Update 5/6/22 4:15 ET: Rep. Marjorie Taylor Greene (R-GA) will get to stay on the midterm ballot in November. A challenge to her eligibility backed by the group Free Speech for the People, based on a section of the 14th amendment of the Constitution, was unsuccessful in a state administrative hearing on Friday.
“We urge Secretary Raffensperger to take a fresh look at the evidence presented in the case and reject the judge’s recommendation. Marjorie Taylor Greene helped facilitate the January 6 insurrection, and under the Constitution, she is disqualified from future office,” Free Speech for the People said in a statement.
Original story below:
The legal fight to remove Rep. Marjorie Taylor Greene (R-GA) from the 2022 midterm ballot, as a result of her alleged role in the January 6 riots, can continue, a federal judge ruled Monday. Greene’s challengers contend she should be removed from the ballot because of Section 3 of the 14th Amendment, which says anyone who has taken an oath to defend the Constitution and later participated in insurrection cannot be an elected official.
At the beginning of March, Greene, who recently spoke at a white nationalist conference, filed for re-election. Two weeks later, five Georgia voters filed a challenge with the Georgia Secretary of State’s office to contest her candidacy. The bureaucratic system to adjudicate such a challenge was running normally until Greene filed a lawsuit in federal court. She was represented by the same legal team that successfully defended Rep. Madison Cawthorn (R-NC) from a similar lawsuit.
Greene—a staunch Trump supporter with no committee assignments to keep her busy—has called the insurrection a “1776 moment.” Her attorney, James Bopp Jr., maintains that Greene “publicly and vigorously condemned the attack on the Capitol.”
“This is fundamentally antidemocratic,” he told the The New York Times of the federal order.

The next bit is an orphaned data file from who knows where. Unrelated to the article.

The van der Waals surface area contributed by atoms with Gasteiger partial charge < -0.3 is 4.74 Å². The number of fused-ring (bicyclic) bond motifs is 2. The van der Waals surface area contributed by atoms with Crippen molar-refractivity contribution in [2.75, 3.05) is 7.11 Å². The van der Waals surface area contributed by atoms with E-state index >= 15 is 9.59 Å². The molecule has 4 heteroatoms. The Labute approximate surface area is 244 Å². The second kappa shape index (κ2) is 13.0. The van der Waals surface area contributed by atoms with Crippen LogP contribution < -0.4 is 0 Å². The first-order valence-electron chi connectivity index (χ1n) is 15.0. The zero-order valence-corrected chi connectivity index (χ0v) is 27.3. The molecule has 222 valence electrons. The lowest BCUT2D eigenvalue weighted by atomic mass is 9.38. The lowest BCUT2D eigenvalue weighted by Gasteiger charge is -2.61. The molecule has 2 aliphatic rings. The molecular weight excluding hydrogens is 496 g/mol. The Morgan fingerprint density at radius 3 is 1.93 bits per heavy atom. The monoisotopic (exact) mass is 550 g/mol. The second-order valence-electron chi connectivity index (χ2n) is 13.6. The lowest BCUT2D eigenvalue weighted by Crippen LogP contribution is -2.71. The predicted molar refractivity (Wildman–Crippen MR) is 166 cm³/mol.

The nonprofit organization Free Speech for People is one of the organizations challenging alleged insurrectionists’ right to be on the ballot. Ron Fein, the legal director of Free Speech for People, told Jezebel that he’s been asked why the voters can’t simply decide this.
“Why shouldn’t the voters of northern Georgia just get to decide if Marjorie Taylor Greene should or shouldn’t be their candidate? Why should the be a matter of a legal challenge? That is the exact question Congress wrestled with in 1886 when they debated passing Section 3 of the 14th Amendment,” Fein told Jezebel. “Shouldn’t the voters get to decide if [Confederate President] Jefferson Davis returns to power? The people who said ‘Oh it’s okay to let the voters decide,’ lost that debate. It stands for all time now as a protection that says anyone who crosses that line cannot be safeguarded with a position of power.”
The organization is pleased with the federal outcome. “One of the important reasons for Section 3 is you can’t trust them in public office. Not in the way people say you can’t trust politicians. They pose a danger to democracy,” Fein told Jezebel.
Georgia’s primary elections are May 24. Can’t wait to see who’s on the ballot.